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The Death of Creativity

December 20, 2023

By Kirsten Nicole

Unsplash Photo by Igor Omilaev

I'm sure you are familiar with artificial intelligence (AI), ChatGPT and the little text suggestions that pop up on your email. AI has slowly been creeping into the writing world for a while now, and has only increased since the release of ChatGPT in November 2022.

You can ask an AI bot to create a picture with certain subjects, in a certain style. AI can answer the phone. AI can chat with you on Facebook. AI can be the CEO of a company. AI can make you smile in a picture where you were scowling. All in a matter of moments.

And of course...AI can write.

While some may make the argument that a robot writer cannot write to the same caliber of beauty as a human writer, that is the ultimate goal. Otherwise, why would generative AI use real authors (without their consent, I might add) to learn how to write in specific styles and voices (Authors Guild)?

We have a morbid fascination with just how real, efficient, convenient, or helpful AI can be, yet an ethical question lurking beneath the surface is overlooked because it is "antiquated." A question like this could send us back to the Dark Ages, after all! Could stifle progress. Could prevent life-saving/enhancing technology from development.

But the age-old question remains: Just because we can do something, does that mean we should?

Reasonably, the answer is no. A bully has no right to take a kid's lunch money simply because he can. A car can go 120 mph in a 20 mph zone, but for obvious reasons, this would be unwise, dangerous, and illegal. A student can use ChatGPT to write an essay for school, but he shouldn't. Right?

That line is becoming increasingly fuzzy as people refuse to answer the question: just because we can, does it mean we should?

And from a secular worldview, it is an impossible question to answer because there is no standard for ethics outside of the Bible.

Within the standards of Scripture, however, we see that "might does not make right." Decisions should be weighed with two questions in mind:

1) Is it a sin issue?

2) How does it affect others? (Matthew 7:12; 1 Corinthians 8; 1 Corinthians 10:32).

And an unchecked use of generative AI for creative outlets has and is causing the death of creativity: a trait of and a blessing from God.

While it might not be a sin-issue, it certainly has a long-term negative effect on the one using it...and many other creative individuals.

Human beings are creative in a myriad of ways, be it problem solving, engineering, music, marketing, dance, medicine, leadership, human resourcing, graphic design, food service, writing....

And people become better at it the more consistently they have the freedom to play with creativity.

When an athlete does not exercise consistently, he cannot hope to compete with the utmost efficiency on the field. When a thought scholar does not exercise his brain, he cannot hope to become a better, more competent, deeper thinker. Creativity requires consistent exercise to become better and more efficient at it, and it could be argued, to enjoy it more.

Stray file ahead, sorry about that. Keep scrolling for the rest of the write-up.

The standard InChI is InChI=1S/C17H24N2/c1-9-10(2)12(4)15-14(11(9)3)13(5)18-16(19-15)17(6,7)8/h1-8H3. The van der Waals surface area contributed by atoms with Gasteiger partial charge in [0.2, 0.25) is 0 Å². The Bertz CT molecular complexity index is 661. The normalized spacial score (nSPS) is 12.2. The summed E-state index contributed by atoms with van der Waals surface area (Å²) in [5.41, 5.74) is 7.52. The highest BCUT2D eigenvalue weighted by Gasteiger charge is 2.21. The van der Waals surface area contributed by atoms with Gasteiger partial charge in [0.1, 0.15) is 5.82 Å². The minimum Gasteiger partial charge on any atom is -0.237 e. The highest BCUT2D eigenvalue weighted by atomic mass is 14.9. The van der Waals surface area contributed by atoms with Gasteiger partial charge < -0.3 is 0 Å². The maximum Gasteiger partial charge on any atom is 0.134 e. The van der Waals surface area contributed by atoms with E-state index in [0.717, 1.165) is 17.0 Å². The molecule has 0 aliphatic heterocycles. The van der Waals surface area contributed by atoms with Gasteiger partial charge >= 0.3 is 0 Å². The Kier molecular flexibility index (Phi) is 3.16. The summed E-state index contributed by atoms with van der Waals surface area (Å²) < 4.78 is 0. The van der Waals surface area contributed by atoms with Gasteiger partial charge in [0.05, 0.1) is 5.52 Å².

And as dependence on AI for anything creative continues to grow, the need to exercise creativity will decrease.

AI robot writers will eventually be cheaper, quicker, and more efficient than human writers, artists, photographers, musicians....and humans will lose the capability as well as the blessing it is to create.

Creativity is a beautiful gift we can use to "mimic" the ultimate Creator and bring glory to Him through it. AI removes this gift from human hands and gives it over to the mechanical, the efficient, the convenient.

Further, God's creativity is the first thing we learn about His character in the Old Testament, and we see it manifest in the beauty all over His creation. AI seeks to turn this great blessing and divine character trait into a commodity that is quick, efficient, and entirely mundane. Not a gift, or a way of glorifying the ultimate Creator.

When something is quick and easy, it is not as valuable. For example, a hand-crafted, glass-blown vase is far more valuable than the same vase made by a machine on an assembly line. Why? Because of the time, effort, knowledge, skill, and beauty involved in the former. When AI can quickly turn out the same product of the same quality as a human, the efficiency degrades the beauty. It is easy to imagine in the not-too-distant future, young people to dismiss man-made creative beauty because "AI can do that faster and better."

Artificial intelligence IS attractive. It is strange. It is mysterious. It is incredible the speed, accuracy, and endlessness of this image we've created. But isn't the Lord all of those too and abundantly more so? Isn't the Lord beautiful, mysterious, deep beyond comprehension, lightning fast, accurate, perfect, and endless, and exceedingly more personal? Perhaps, rather than falling into the endless hole of an idol we have created, perhaps instead of becoming fascinated by the intricacies of a "god of the modern age," perhaps we should turn those attentions to discovering the deep and abounding vastness of our creative Creator, who has given us the incredible gift of creativity and the logic to consider the ethics...that question:

Just because we can, does it mean we should?


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